Five Cents Coins

The United States five-cent coin, commonly called a nickel, is a unit of currency equaling one-twentieth, or five hundredths, of a United States dollar.

The nickel's design since 1938 has featured a profile of President Thomas Jefferson on the obverse. From 1938 to 2003, Monticello was featured on the reverse.

For 2004 and 2005, nickels featured new designs to commemorate the bicentennials of the Louisiana Purchase and the Lewis and Clark expedition; these new designs were called the Westward Journey nickel series.

In 2006, Monticello returned to the reverse, while a new image of Jefferson facing forward was featured on the obverse.

List of designs

  • Shield nickel (18661883)
  • Liberty Head V nickel (18831913)
  • Buffalo nickel (19131938)
  • Profile of Jefferson nickel (19382004)
  • Forward-Facing Jefferson (2006-)



The shield nickel, designed by James B. Longacre, was the first nickel five-cent piece minted in the United States, in accordance with the Act of May 16, 1866. There is an early variety with rays passing from the numeral 5 through the spaces between the stars. These were minted only in 1866 and part of 1867. Longacre's original design had failed to take into account the difficulties of minting with such a hard alloy, and the rays caused a general lack of detail in areas on the opposite face of the coin.



In 1883, the Liberty Nickel was introduced. The earliest versions were produced without the words "Five Cents" on the reverse. Enterprising individuals took advantage of this omission by gold-plating the coins, reeding the edges, and passing the coins off as some new $5 Half Eagle. The Mint quickly remedied the situation by adding "Five Cents" to the back of the coin later in 1883. Key dates in the "Liberty Nickel" series include the 1885, 1886, and 1912-S. A mere five 1913 Liberty Nickels are known, but these are believed to have been produced clandestinely at the Mint.



The buffalo nickel (also known as the Indian head nickel) was produced from 1913 to 1938, inclusive. Mint marks for the coins are on the reverse, beneath the words "Five Cents" and above the rim. The Philadelphia, Denver, and San Francisco mints all participated in the mintage, though San Francisco generally had a much smaller annual production than either of the other two mints.



The Jefferson nickel, designed by Felix Schlag in a Mint-sponsored contest, was minted beginning in 1938. (In 1966 his initials were added to the base of the bust.) The obverse features a profile of Thomas Jefferson, while the reverse features his Virginian estate, Monticello. All three mints turned out vast quantities of Jefferson nickels until 1954, when San Francisco halted production for 14 years, resuming only from 1968 to 1970. Since 1970, all nickels for circulation have been minted at Philadelphia and Denver.

2004 Fall Design: "Keelboat" Nickel

2004 Spring Design: "Louisiana Purchase/Peace Medal" Nickel


In 2004, the reverse of the nickel changed, with two different designs during the year. The first design, placed into circulation on March 1, 2004, featured a design based upon a rendition of the original Indian Peace Medal commissioned for Lewis and Clark's expedition. It was designed by Norman E. Nemeth.

In the autumn of 2004, the reverse changed again to feature a view of Lewis and Clark's keelboat in full sail that transported members of the Corps of Discovery expedition and their supplies through the rivers of the Louisiana Territory. This design depicts Meriwether Lewis and William Clark in full uniform, standing in the bow of the keelboat. This nickel was designed by Al Maletsky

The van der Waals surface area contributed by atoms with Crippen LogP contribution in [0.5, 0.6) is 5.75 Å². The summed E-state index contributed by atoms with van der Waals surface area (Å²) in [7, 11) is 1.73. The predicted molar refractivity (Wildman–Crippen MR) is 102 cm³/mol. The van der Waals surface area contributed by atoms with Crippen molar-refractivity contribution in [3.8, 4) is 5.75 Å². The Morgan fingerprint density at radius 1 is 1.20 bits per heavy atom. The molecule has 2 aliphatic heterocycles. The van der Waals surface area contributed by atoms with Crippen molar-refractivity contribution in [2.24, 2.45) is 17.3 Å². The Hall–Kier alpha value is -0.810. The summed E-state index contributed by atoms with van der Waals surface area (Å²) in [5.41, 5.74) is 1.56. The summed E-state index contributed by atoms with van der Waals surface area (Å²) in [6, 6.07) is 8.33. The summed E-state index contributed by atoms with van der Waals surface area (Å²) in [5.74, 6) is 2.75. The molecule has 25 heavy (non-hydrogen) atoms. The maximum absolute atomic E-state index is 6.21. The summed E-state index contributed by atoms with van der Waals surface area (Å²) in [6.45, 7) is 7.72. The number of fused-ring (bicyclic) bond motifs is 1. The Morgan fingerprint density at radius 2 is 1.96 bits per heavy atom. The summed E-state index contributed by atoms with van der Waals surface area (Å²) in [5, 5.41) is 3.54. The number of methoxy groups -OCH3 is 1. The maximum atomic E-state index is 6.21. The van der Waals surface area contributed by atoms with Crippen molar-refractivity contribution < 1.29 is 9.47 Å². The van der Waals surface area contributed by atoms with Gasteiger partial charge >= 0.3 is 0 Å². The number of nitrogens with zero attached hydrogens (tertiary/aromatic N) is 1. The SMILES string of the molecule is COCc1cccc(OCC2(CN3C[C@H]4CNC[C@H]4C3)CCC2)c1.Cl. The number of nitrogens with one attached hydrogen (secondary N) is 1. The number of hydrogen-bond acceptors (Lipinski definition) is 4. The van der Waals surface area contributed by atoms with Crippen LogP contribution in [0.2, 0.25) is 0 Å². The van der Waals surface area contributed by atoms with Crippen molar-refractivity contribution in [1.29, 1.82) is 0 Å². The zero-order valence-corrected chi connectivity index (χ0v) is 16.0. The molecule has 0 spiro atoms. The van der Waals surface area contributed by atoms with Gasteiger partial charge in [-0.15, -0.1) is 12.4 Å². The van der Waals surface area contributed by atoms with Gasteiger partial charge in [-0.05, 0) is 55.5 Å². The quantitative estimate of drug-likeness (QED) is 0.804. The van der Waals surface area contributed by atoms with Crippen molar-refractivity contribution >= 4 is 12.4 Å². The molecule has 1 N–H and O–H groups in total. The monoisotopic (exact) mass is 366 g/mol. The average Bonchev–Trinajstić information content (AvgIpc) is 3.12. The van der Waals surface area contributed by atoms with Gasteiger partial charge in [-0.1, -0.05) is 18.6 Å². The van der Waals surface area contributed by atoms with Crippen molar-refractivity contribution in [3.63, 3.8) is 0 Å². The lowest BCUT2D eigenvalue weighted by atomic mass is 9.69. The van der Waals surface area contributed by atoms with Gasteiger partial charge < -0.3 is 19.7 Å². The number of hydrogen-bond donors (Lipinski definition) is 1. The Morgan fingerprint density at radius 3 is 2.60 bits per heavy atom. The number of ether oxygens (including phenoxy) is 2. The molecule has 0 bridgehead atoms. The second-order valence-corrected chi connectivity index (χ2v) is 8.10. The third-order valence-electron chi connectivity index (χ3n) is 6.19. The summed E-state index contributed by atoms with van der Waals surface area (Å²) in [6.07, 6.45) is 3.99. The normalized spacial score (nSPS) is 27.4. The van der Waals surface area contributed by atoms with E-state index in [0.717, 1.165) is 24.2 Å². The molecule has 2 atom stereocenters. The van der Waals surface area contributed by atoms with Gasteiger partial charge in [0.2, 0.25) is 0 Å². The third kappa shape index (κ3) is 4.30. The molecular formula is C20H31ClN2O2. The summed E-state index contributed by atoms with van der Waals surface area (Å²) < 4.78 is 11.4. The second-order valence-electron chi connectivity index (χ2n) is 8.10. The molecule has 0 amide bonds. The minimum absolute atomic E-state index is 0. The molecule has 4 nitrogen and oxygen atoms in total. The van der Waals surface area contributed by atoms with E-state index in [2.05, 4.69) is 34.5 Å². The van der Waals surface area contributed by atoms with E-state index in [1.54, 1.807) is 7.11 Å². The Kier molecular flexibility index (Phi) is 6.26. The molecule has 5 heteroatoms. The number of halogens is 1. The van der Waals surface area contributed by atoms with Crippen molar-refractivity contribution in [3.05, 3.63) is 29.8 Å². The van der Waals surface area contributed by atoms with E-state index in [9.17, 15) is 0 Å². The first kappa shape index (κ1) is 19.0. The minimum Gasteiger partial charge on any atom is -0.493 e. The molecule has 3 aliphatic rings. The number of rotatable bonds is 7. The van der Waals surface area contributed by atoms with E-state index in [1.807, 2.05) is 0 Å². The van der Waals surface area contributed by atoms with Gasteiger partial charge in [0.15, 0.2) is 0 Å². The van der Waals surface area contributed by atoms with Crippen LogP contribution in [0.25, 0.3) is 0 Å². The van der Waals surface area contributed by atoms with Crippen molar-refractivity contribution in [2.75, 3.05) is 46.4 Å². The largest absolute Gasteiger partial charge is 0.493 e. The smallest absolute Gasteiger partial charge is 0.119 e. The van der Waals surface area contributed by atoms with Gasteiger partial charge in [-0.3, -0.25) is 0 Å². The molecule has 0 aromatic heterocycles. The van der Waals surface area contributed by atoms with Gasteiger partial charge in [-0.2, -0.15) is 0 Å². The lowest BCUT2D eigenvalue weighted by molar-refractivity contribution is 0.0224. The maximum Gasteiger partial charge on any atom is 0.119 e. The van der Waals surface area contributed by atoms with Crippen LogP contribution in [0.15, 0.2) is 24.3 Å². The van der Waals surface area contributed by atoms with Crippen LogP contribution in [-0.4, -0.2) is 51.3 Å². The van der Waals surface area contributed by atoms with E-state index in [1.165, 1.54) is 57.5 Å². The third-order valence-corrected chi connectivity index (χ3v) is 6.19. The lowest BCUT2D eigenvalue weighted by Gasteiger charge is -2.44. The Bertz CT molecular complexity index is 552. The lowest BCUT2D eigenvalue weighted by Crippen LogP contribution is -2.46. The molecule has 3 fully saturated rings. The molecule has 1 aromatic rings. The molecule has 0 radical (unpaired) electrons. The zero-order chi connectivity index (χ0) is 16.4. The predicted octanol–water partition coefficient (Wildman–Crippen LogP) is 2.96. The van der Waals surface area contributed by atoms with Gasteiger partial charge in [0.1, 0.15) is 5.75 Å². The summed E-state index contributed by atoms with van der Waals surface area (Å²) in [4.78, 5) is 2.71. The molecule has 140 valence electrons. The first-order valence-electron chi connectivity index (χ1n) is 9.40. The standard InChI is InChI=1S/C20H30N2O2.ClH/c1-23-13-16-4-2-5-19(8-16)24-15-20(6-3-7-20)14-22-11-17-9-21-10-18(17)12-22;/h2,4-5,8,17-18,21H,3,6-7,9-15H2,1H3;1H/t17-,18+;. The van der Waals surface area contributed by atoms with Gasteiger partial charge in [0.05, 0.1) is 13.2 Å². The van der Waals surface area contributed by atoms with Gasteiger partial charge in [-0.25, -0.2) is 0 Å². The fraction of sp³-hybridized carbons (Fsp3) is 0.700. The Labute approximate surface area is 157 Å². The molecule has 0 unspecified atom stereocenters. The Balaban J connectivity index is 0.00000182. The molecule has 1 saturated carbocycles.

2005 First Design: "American Bison" Nickel

2005 Second Design: "Ocean in View!" Nickel


On September 16, 2004, the U.S. Mint unveiled its new designs for 2005. They had been chosen by John W. Snow on July 22, 2004 but were not disclosed to the public. The U.S. Mint revealed that the Felix Schlag depiction of Thomas Jefferson was being done away with in favor of a more modern depiction of Jefferson. The new obverse of the Jefferson nickel was designed by Joe Fitzgerald and engraved by Don Everhart II. Its circulation began on February 28, 2005.

Also unveiled on September 16, 2004 were two new reverses. A depiction of the American bison temporarily returns to the reverse after a 67-year absence. The new reverse was designed by Jamie N. Franki and engraved by Norman E. Nemeth. The U.S. Mint had been lobbied to include the American bison on the nickel in the hope of keeping the public interested in its continuing recovery after nearly being hunted to extinction after the completion of the transcontinental railroad.

The final Westward Journey nickel reverse was designed by Joe Fitzgerald and engraved by Donna Weaver. It depicts the Pacific Ocean and the words from William Clark's diary upon reaching it. In a controversial move, the U.S. Mint decided to amend Clark's actual words. He had originally written, "Ocian in view! O! The Joy!" but as the spelling "ocian" is nonstandard (and might have led to hoarding in the mistaken belief that the Mint had made an error that would soon be corrected), the U.S. Mint decided to modify it to "ocean".



In 2006, the nickel returned to using Felix Schlag's Monticello design on a newly cast reverse, while the obverse features a new forward-facing portrait of Jefferson, based on the 1800 Rembrandt Peale painting of Jefferson. It is the first U.S. circulating coin that features the image of a President facing forward. The new obverse was designed by Jamie Franki. The word Liberty is shown in Jefferson's own handwriting, as it was on the 2005 Westward Journey nickels.